Thursday, February 11, 2010

Will the India-Pakistan Peace Talks Succeed?

After more than a year without any visible progress [following the Mumbai terror attacks of 26/11 (November 26 2008)], India and Pakistan appear at last to be heading toward talks - beginning first with Foreign Secretary level 'talks about talks'. The Asia Society of New York organized a discussion with Prof. Adil Najam (Boston University) and Prof. C. Raja Mohan (Library of Congress) on the issue on Thursday, February 4th, 2010.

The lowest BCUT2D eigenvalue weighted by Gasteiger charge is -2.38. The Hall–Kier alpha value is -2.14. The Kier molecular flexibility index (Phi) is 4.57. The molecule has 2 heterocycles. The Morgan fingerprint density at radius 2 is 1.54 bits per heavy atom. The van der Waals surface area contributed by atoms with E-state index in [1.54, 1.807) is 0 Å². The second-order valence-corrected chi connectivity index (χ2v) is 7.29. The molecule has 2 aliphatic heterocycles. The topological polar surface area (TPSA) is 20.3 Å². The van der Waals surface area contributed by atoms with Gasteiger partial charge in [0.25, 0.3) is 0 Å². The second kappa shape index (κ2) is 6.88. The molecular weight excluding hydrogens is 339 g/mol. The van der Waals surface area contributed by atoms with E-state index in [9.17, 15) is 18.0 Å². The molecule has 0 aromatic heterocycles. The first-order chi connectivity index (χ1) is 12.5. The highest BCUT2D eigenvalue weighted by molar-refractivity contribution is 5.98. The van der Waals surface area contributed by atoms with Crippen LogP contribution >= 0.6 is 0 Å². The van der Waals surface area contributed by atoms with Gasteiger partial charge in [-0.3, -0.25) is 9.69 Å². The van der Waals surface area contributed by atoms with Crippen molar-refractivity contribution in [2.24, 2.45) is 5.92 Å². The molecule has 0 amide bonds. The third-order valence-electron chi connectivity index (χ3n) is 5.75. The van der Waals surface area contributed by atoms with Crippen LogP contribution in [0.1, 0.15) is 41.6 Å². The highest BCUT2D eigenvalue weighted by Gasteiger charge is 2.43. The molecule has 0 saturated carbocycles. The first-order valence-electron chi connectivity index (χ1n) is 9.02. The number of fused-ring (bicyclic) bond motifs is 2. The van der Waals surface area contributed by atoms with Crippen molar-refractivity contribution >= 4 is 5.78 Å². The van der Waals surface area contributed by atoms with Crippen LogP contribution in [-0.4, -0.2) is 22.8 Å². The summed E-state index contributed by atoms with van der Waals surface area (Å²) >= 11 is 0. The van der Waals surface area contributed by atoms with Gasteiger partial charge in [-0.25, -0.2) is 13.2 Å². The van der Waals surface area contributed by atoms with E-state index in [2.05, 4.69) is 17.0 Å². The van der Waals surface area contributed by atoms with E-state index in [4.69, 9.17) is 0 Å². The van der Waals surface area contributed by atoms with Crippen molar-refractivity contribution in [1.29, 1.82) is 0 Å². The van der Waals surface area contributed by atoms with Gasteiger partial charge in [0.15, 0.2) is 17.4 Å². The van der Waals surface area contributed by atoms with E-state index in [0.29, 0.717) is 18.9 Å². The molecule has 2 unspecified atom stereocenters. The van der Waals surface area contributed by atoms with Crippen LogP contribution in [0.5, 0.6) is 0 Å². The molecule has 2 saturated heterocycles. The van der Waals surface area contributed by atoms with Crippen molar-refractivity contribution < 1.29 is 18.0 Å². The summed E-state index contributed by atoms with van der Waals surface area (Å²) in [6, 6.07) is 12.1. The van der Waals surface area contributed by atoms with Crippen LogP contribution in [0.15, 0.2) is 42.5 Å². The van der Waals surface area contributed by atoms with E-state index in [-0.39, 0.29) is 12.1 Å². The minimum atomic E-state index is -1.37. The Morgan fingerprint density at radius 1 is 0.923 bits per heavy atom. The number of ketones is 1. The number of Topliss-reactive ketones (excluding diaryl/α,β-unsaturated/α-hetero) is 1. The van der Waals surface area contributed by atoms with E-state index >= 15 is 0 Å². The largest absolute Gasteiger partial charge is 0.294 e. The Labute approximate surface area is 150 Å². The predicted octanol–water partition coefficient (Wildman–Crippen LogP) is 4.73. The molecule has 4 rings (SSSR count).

In their opening statements both Najam and Raja Mohan agreed that the Kashmir issue was now really 'ripe' for solution, but that this could change if the opportunity was missed. Both also agreed that the 'smaller' issues - Siachen, Sir Creek, etc could be done first, since fairly detailed agreements have already been negotiated on them, and are ready for signature. Both also felt that, once the 'talks about talks' get going, at least an agreement to 'keep talking no matter what happens' should come out of it. Raja Mohan sketched out 5 elements of what an agreement on Kashmir should contain (hinting that these had already been agreed on): (i) No change in territorial disposition of Kashmir - i.e., no outright transfers of territory from one jurisdiction to another (ii) Soft borders i.e., change not in the 'borders' themselves but in their character (iii) Significant autonomy to the parts of Kashmir respectively occupied by Pakistan and India (iv) Joint institutions delivering solutions to people's problems on both sides of the soft border (v) Progressive demilitarization with simultaneous reduction in (militant) violence on both sides of the soft border. Najam made a very interesting presentation, ending with a 3 part message to India and Pakistan: (i) Get Real (ii) Get Together (iii) Get Going!